Pakistan's parliament is to meet in a special joint session on Wednesday to "take important decisions" to enforce the state's authority, media reported, in the midst of a crisis over anti-government defiance by former Prime Minister Imran Khan.
Former cricket star Khan was prime minister from 2018 until 2022, when he was ousted from office in a parliamentary vote. Since then, he has been demanding a new election and holding protests across the country to press his case.
His supporters have clashed with police several times over recent days as authorities try to force him to appear in court in connection with various cases brought against him.
The office of the speaker of parliament, in calling Wednesday's joint session, did not give a reason but the state-run Associated Press of Pakistan (APP) said the ruling coalition had called for parliament to "take important decisions" to ensure the writ of the state was enforced.
The APP, reporting on a meeting attended by Prime Minister Shehbaz Sharif and his cabinet, cited the participants as saying Khan's Pakistan Tehreek-e-Insaf (PTI) was not a political party but "rather a gang of militants", and its "enmity against the state" could not be tolerated.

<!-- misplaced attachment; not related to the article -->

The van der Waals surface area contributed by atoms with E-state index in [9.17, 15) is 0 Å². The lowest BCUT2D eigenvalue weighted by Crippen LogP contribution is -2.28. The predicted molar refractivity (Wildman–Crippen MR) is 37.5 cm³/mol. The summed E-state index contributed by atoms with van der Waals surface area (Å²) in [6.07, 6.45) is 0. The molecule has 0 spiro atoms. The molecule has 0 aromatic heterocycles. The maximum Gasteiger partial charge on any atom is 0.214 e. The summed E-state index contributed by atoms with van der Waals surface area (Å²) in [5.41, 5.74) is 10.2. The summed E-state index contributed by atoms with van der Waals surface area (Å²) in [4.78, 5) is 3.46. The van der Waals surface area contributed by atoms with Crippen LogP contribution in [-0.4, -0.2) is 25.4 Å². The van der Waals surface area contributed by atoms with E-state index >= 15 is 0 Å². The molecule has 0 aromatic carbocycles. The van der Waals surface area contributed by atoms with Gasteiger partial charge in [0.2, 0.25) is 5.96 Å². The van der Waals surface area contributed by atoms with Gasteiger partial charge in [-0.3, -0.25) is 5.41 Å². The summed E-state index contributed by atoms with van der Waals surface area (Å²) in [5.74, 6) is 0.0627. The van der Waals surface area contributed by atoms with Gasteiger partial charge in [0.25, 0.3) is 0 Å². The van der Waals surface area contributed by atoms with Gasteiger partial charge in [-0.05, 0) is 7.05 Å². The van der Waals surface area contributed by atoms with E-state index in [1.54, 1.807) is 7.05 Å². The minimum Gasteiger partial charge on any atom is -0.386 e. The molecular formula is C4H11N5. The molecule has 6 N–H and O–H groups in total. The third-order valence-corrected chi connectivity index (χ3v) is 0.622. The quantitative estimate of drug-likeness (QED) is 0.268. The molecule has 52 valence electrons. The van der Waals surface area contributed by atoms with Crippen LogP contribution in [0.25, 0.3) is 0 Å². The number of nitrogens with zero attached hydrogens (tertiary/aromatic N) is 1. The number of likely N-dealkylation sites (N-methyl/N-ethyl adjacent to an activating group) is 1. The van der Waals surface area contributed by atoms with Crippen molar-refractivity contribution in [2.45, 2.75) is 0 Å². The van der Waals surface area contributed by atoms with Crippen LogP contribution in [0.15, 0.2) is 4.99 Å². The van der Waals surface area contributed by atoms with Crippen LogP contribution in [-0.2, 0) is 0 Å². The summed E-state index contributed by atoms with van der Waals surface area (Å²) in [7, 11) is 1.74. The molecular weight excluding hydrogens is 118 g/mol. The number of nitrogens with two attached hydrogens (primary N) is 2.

Sharif has rejected Khan's demand for a new election saying it would be held as scheduled later this year.
Parliament will meet in the capital, Islamabad, as Khan's supporters gather for his latest rally in the eastern city of Lahore.
The clashes between Khan's supporters and the security forces have brought a new round of political chaos to the nuclear-armed country of 220 million people, which is in the midst of a crippling economic crisis.
Khan says the government and the powerful military are trying to stop him from contesting the next election, scheduled for November. If convicted in a case, Khan could face disqualification from the polls.
Both the government and military deny this.
Police have arrested hundreds of Khan's supporters in raids in recent days in response to the clashes.